(NaturalNews) The health benefits of resveratrol are almost too numerous to count. This polyphenolic antioxidant compound, which is found naturally in red wine and grapes, has been shown to help fight the aging process, promote a healthy heart, and boost cellular energy output, among many other benefits. And specifically with regard to cancer, resveratrol has been shown in at least 10 scientific studies published in recent years to help ward off melanoma, a potentially deadly form of skin cancer.
The National Cancer Institute
(NCI) estimates that more than 75,000 new cases of melanoma emerge every year in the United States, and roughly 10,000 people die from the condition annually. The disease usually first shows up in the form of a mole or other oddly pigmented skin or tissue, including tissue found in the eyes and intestines, and spreads from there. And conventional medicine's only solution to melanoma is to blast it with chemotherapy or radiation.
But the science shows that there is another, safer option to not only prevent melanoma, but also to treat it without causing harmful side effects. Numerous peer-reviewed studies show that resveratrol not only blocks the growth and spread of melanoma, but also disrupts the activation and expression of certain proteins and other substances that feed and sustain this pervasive type of skin cancer.
Resveratrol possesses an amazing array of anti-cancer properties and mechanisms, studies show
A 2005 study published in the journal, Biochemical and Biophysical Research Communications
, for instance, found that grape-derived resveratrol has an anti-proliferative effect on melanoma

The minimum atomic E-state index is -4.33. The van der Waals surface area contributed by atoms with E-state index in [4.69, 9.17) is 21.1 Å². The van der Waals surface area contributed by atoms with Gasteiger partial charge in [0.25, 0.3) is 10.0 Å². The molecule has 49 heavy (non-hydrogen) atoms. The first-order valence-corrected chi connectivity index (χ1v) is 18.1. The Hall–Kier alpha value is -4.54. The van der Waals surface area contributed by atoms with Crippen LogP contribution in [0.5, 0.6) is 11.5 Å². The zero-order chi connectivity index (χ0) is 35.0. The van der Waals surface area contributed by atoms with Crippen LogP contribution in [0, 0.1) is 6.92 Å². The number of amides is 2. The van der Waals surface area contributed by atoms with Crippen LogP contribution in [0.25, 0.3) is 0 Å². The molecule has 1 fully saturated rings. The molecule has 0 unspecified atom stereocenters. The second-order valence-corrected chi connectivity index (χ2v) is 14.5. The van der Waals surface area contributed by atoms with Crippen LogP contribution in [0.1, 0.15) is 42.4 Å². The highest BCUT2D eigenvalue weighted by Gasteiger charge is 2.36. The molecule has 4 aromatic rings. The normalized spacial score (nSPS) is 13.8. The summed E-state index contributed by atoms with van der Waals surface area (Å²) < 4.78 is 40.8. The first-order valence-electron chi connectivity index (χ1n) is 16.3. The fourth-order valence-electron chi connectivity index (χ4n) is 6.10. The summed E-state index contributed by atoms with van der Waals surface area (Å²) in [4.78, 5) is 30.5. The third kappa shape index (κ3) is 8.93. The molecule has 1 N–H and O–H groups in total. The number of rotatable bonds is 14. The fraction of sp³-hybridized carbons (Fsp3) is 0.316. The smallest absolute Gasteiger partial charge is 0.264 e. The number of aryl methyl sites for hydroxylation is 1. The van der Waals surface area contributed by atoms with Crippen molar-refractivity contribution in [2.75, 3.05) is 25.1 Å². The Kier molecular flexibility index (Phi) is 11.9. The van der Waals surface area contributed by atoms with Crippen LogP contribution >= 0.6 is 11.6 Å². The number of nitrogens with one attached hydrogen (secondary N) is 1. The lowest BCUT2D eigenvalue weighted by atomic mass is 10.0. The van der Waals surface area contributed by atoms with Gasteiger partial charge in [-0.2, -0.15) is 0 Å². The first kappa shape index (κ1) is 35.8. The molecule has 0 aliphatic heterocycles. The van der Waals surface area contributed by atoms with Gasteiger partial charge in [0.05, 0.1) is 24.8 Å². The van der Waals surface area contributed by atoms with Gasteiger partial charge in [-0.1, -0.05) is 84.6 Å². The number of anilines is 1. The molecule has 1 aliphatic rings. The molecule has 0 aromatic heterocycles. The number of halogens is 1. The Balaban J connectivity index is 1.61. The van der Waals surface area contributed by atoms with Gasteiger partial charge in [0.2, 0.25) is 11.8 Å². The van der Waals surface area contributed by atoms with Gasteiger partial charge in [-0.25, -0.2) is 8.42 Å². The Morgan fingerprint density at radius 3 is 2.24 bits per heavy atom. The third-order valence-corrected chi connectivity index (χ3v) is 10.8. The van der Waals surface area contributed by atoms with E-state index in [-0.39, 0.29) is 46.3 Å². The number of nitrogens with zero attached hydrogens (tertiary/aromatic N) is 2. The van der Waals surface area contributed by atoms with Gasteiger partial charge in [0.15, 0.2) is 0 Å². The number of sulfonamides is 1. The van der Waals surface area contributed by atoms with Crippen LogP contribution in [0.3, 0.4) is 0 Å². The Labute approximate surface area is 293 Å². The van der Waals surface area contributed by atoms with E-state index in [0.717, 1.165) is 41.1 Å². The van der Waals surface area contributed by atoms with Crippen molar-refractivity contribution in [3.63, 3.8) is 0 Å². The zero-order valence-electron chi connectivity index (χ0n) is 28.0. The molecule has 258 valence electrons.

cancer cells -- anti-proliferative means that it blocks tumor cells from growing and spreading. Researchers from the Department of Biochemistry and Molecular Biology at New York Medical College
found that resveratrol has a unique ability to suppress cell growth in at least two different varieties of melanoma (http://science.naturalnews.com
Three years later, in 2008, at least four separate studies also found that resveratrol, especially when injected for maximum bioavailability, inhibits the growth and spread of melanoma. One study out of the University of Wisconsin at Madison
(UW-M) found that both oral and peritumor injection of resveratrol can help treat uveal melanoma (http://science.naturalnews.com
), while another study out of the University of California, Irvine
(UCI) identified a different mechanism by which resveratrol fights melanoma, in this case by disrupting a nitric oxide-generated feedback loop (http://science.naturalnews.com
"These data suggest that resveratrol can inhibit tumor growth and can induce apoptosis (cell death) via the intrinsic mitochondrial pathway and that by further increasing bioavailability of resveratrol the potency of the [nutrient] can be increased, leading to tumor regression," wrote the authors of the UW-M study. "The nontoxic nature of the [nutrient] at levels needed for therapy make resveratrol
an attractive candidate for the treatment of uveal melanoma."
Anti-cancer properties of resveratrol have been replicated in numerous scientific studies
Beyond this, a handful of other studies published in both 2010 and 2011 arrived at similar findings, affirming that resveratrol is, indeed, a powerful anti-cancer nutrient. Since replication is a key aspect of the scientific process, this cohort of data on the anti-cancer effects of resveratrol provides solid evidence that supplementation with therapeutic doses of this powerful nutrient may help prevent and treat melanoma, and thus curb a widespread public health epidemic.
"RESV (resveratrol) shows promise as a novel therapeutic in the management of melanoma for its selective anti-tumor activity in vitro," wrote the authors of a 2010 study on resveratrol that was published in The Journal of Surgical Research
To learn more about resveratrol and how it may help in the prevention and treatment of melanoma, be sure to check out NaturalNews Science
:http://science.naturalnews.comSources for this article include:http://science.naturalnews.comhttp://www.cancer.gov